BETHESDA, Md--The new Vaccine Research Center (VRC) at the National Institutes of Health will expand upon efforts to find an effective AIDS vaccine and will neither replace research at universities and other institutions nor diminish their federal funding, William E. Paul, MD, told a meeting of the NIH director's advisory committee. "We see this as an add-on activity," said Dr. Paul, associate NIH director for AIDS research.
BETHESDA, Md--The new Vaccine Research Center (VRC) at the NationalInstitutes of Health will expand upon efforts to find an effective AIDSvaccine and will neither replace research at universities and other institutionsnor diminish their federal funding, William E. Paul, MD, told a meetingof the NIH director's advisory committee. "We see this as an add-onactivity," said Dr. Paul, associate NIH director for AIDS research.
In announcing the creation of the center during a graduation addressat Morgan State University, Baltimore, President Clinton also proposed"developing an AIDS vaccine within the next decade" as a nationalgoal.
"There are no guarantees," President Clinton said. He added,however, that "if America commits to find an AIDS vaccine, and weenlist others in the cause, we will do it." The President said hewould encourage other nations to join in a worldwide effort "to finda vaccine to stop one of the world's greatest killers."
At a recent meeting, NIH officials briefed about 50 potential VRC researchersabout the center's goals, organization, and operations. "We look atthis as something we want to do in a hurry-up manner," Dr. Paul said.
The VRC will be a joint venture of the National Cancer Institute (NCI)and the National Institute of Allergy and Infectious Diseases (NIAID).Initially it will draw together a core of scientists with expertise inimmunology, virology, and HIV vaccine research from the two institutesand others at NIH. Later, other VRC researchers from outside the NIH campuswill be recruited.
NIAID director Anthony S. Fauci, MD, pledged the full support of himselfand NCI director Richard D. Klausner, MD, to the VRC. "We are committedto working as a team to make this center a reality," he told the advisorycommittee.
For now, the new AIDS effort "will function as a center withoutwalls," said NIH director Harold Varmus, MD. "The idea is ultimatelyto have a physical presence on campus, perhaps as a separate building."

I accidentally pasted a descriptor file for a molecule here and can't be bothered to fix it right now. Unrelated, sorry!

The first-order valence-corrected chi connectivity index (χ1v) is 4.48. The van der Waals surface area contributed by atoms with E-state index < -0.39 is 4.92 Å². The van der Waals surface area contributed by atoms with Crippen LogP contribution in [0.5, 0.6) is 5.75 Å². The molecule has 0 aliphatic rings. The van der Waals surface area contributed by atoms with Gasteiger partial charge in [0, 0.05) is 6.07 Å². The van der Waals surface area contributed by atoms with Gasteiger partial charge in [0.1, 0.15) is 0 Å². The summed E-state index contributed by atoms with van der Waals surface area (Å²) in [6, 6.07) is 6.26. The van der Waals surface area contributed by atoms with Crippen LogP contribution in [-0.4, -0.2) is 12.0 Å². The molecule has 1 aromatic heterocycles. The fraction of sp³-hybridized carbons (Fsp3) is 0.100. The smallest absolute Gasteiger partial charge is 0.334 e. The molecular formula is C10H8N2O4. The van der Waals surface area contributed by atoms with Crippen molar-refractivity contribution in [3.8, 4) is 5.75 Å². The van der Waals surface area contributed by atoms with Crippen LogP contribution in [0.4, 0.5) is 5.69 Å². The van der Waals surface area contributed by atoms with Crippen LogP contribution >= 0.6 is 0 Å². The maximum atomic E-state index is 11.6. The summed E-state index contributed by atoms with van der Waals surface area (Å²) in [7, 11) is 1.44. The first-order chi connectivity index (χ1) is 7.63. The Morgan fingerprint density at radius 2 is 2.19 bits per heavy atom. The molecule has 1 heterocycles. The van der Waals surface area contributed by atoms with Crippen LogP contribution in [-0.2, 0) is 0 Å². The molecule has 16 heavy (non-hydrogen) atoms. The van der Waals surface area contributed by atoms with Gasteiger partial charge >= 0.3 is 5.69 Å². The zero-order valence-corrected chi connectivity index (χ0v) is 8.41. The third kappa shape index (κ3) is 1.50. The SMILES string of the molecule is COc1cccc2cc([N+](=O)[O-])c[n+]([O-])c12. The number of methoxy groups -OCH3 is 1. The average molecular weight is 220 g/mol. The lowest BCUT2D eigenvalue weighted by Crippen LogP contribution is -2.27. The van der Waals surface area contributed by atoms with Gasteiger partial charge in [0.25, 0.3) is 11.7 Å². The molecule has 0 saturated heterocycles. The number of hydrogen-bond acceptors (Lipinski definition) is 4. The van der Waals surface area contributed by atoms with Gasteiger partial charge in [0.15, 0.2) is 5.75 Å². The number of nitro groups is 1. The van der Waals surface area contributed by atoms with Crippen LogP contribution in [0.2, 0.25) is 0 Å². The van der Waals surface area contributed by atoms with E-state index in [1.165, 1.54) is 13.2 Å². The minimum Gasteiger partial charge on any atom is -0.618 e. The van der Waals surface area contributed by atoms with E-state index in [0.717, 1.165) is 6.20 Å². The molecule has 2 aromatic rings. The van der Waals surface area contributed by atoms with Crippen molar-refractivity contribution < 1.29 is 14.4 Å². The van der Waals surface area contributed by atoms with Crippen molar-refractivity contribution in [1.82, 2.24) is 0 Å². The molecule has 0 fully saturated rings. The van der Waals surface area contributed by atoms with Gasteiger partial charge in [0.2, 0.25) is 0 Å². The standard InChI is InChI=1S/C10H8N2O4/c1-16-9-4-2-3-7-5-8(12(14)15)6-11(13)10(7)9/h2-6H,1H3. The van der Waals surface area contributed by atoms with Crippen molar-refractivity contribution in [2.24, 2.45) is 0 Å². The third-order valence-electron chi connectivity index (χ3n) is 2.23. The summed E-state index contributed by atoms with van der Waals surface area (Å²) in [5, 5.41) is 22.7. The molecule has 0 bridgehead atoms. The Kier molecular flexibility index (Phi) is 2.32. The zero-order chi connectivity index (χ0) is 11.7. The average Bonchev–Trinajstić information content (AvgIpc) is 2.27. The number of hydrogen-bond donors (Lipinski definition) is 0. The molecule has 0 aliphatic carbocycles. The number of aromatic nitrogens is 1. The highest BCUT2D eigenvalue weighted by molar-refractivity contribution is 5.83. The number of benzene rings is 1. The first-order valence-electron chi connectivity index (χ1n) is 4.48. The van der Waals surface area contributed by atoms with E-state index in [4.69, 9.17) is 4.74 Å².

The NIH Office of AIDS Research has recommended that NIH allocate $10million for the center in fiscal year 1998, which begins on October 1.The President's budget request for AIDS vaccine research in FY 1998 is$150 million, an increase of approximately 33% since FY 1996. This significantincrease will allow funding for the VRC without a decrease in outside researchgrants.
NIH plans a nationwide search for a scientist with specific expertisein vaccine development to serve as VRC director. Officials envision thehigh-visibility VRC as only a part of the coordinated AIDS vaccine effort.
Dr. Paul said that vaccine development needs "to remarry immunologyand vaccinology," which he described as parting company in the 1920sand communicating very little since. He suggested that the new center mightsucceed at least partially in accomplishing this, as it draws people fromdiverse fields to focus on the problems posed by making an effective AIDSvaccine.
Creation of the VRC emerged from discussions that began last fall amongkey officials of the Department of Health and Human Services, NIH, theCDC, and the White House, said Dr. Varmus, who acknowledged the difficultyof the task ahead.
"There is no guarantee that we can produce a vaccine within 10years," Dr. Varmus said, "but recent advances in immunology andvirology have increased optimism that it can be done."